By Carla Reed, president, New Creed LLC
In preceding articles in this series, we reviewed some of the challenges and remediation approaches for the storage and distribution of life science products, highlighting some of the specific risks related to storage, transportation, and material control across an extended chain of custody. This brings us to the final article, in which we will discuss best practices for selecting the partners that will be an extension of your staff for monitoring and control across an ever-changing global landscape.
From R&D To Commercial Product — Transitioning Your Supply Chain
Life science R&D is a complex and arduous process, spanning many years from the identification of a promising molecule to the completion of clinical trials to the nirvana of commercialization. During the course of this process, there are often many players involved, each of whom may have their own preferred network of supply chain partners.
Once commercialization has been achieved, however, it is up to the marketing authorization holder to review the requirements for the storage and distribution of inbound materials into manufacturing operations — as well as the storage and distribution of the finished product to patients — no matter how convoluted the drug’s supply chain has become.
The supply chain for a commercial product will often be very different than it was during R&D, with specific locations for manufacturing, packaging, and distribution. In most cases, regional distribution centers are needed to meet the needs of specific markets, as are capabilities to distribute product across international geographic boundaries. Each distribution model will have different levels of complexity, with related rules and regulations, beyond the basic requirements of good distribution practices (GDPs).
Frequently, the level of expertise within the marketing authorization holder’s ecosystem will be inadequate for this degree of complexity, and it will be necessary to engage the services of subject matter experts in the areas of global trade compliance. Supply chain planning should ideally take place concurrent with preparations for ramp-up to commercialization.
Such planning should take into account:
- Contractual arrangements – roles and responsibilities
- Communication Channels – between the supply chain partners and between groups within the organization (quality, regulatory, legal affairs, security, etc.)
- Operational sequence of activities – order; pro forma or invoice issue; and port and customs clearance, storage, and transportation
- Product and shipment integrity – origin, authentication, and quality control of imported materials and products (shipping lane qualification, packaging, labelling)
- Applicable documentation – forms and records (e.g., manifest, air waybill, bill of lading, certifications, batch record, certificate of analysis, etc.)
- Denied parties screening – identifying forbidden, restricted, controlled, or hazardous materials and products
- Lot and item-level traceability and security – for material and product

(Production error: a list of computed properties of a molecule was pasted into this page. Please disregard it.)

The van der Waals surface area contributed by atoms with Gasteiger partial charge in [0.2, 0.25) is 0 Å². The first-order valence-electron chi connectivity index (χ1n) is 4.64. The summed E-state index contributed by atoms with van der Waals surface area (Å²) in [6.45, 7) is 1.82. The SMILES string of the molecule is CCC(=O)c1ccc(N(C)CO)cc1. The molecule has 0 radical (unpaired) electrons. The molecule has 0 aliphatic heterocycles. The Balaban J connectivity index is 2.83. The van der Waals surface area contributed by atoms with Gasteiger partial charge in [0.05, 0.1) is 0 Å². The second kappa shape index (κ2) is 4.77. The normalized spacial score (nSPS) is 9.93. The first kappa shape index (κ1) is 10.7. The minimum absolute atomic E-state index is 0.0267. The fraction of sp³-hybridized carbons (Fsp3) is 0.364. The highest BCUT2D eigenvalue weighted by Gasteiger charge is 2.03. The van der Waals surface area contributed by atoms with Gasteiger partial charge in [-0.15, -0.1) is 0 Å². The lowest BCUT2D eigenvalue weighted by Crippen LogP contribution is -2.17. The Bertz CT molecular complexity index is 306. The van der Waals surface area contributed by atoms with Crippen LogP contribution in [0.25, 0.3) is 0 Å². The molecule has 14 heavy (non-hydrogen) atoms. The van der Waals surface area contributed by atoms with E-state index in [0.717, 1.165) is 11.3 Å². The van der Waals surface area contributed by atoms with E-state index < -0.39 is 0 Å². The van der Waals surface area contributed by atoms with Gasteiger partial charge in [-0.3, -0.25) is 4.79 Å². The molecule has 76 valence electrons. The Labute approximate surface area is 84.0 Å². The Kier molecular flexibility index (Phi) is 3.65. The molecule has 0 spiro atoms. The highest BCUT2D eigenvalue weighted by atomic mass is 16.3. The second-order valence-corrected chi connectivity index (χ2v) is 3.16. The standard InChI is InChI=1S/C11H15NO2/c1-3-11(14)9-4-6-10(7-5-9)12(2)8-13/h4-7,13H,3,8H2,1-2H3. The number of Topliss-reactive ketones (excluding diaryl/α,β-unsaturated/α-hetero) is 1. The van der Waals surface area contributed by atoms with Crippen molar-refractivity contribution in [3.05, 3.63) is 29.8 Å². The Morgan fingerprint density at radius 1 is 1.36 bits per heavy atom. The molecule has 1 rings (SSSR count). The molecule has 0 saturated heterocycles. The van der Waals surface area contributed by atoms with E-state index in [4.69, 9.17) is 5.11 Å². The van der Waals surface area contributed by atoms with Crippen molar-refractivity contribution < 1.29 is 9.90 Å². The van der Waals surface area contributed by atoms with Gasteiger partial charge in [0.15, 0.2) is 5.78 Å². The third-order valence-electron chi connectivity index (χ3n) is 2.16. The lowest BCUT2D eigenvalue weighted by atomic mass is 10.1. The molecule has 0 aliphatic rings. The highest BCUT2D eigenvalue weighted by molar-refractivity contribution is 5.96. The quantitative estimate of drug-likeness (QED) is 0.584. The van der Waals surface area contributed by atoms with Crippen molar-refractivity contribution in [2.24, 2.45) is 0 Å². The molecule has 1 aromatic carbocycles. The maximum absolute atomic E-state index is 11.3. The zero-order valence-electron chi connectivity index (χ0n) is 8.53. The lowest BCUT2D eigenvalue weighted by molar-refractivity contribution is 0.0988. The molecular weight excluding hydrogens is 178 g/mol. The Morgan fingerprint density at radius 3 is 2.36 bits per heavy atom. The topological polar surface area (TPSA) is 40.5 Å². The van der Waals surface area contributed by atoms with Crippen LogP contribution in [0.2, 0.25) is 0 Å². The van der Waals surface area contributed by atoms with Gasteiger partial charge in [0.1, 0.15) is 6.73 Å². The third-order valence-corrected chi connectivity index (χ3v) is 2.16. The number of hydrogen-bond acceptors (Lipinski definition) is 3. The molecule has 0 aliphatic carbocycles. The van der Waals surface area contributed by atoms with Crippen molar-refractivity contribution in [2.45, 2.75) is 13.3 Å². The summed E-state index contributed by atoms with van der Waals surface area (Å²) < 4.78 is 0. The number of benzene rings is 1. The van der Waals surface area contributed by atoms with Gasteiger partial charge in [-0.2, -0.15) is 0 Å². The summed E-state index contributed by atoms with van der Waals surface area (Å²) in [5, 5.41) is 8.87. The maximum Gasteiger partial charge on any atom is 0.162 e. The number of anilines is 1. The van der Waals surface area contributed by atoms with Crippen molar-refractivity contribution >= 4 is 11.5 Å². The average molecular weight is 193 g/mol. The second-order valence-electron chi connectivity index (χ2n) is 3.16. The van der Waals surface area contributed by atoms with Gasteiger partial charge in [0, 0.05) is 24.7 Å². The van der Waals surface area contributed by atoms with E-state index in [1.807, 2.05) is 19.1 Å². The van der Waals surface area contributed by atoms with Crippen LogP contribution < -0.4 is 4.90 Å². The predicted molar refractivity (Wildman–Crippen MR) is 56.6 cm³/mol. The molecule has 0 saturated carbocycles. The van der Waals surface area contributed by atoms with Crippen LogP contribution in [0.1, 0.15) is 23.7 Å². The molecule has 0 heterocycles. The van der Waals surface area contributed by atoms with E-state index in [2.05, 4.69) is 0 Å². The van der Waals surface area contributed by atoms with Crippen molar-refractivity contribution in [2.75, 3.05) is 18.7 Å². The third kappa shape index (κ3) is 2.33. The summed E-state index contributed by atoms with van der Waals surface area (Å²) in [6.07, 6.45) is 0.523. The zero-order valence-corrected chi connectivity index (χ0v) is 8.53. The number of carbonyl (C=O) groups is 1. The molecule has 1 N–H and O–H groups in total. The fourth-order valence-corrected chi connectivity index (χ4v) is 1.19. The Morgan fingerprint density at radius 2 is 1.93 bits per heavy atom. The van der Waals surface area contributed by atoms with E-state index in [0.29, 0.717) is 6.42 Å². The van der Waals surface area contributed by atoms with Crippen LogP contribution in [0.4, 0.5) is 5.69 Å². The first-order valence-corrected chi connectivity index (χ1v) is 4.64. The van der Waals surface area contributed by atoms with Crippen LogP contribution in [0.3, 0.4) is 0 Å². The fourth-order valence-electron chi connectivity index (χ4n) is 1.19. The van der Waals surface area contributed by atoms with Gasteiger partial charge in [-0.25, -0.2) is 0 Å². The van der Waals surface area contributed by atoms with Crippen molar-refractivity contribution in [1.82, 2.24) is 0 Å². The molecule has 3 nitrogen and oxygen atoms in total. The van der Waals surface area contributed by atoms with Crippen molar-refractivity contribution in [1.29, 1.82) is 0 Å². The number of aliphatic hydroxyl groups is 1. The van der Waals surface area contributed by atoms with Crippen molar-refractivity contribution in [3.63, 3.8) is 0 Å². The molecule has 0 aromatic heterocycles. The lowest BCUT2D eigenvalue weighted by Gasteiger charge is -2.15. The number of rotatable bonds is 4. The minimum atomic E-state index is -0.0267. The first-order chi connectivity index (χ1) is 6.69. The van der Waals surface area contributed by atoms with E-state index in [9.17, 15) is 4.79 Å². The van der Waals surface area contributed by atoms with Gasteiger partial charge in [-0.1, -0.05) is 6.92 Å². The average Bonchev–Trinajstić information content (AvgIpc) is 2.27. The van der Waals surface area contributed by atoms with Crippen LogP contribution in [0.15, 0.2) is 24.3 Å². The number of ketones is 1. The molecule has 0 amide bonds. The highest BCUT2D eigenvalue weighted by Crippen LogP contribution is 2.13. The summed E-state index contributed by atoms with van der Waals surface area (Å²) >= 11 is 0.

Although it is unlikely that a single company will be able to meet all your logistics needs across a global environment, it is important to find a partner that has the reach (directly or indirectly) to support your most critical origin and destination locations.
The following sections outline five important steps every life science company should take when evaluating and onboarding partners for global supply chain management.
Survey The Security And Regulatory Landscape
One of the first steps is to understand the regulations governing global import and export, as well as the requirements for safe and secure transportation and distribution of life sciences products.
In addition to the oversight required to maintain the correct level of time and temperature control, global distribution also requires familiarity with the risks for product adulteration, diversion, and counterfeit — a growing problem in the industry. The risk and reward for the illicit sale and distribution of counterfeit or adulterated pharmaceuticals and other life science products has attracted many illegal activities in this area. Leveraging the infrastructure that already exists for the illegal drug trade (which in many cases is more efficient than the formal supply chain), many global networks of drug traffickers include name-brand pharmaceuticals in their stock-in-trade.
Several high profile incidents, such as the heparin adulteration and counterfeit Avastin cases, have spurred governments and regulatory bodies around the world to implement legislation and policies to tighten supply chain security. In the U.S., the Food and Drug Administration Safety and Innovation Act (FDASIA) and Drug Supply Chain Security Act (DSCSA) were enacted to address risks throughout the pharmaceutical supply chain. Actions already taken include:
- FDASIA granted the FDA new authorities to address upstream risks including refusing entry of an imported drug if the manufacturing facility inspection is denied or limited, enhanced penalties for suppliers of counterfeit or substandard products, and requiring a unique manufacturing facility identifier for both domestic and foreign facilities.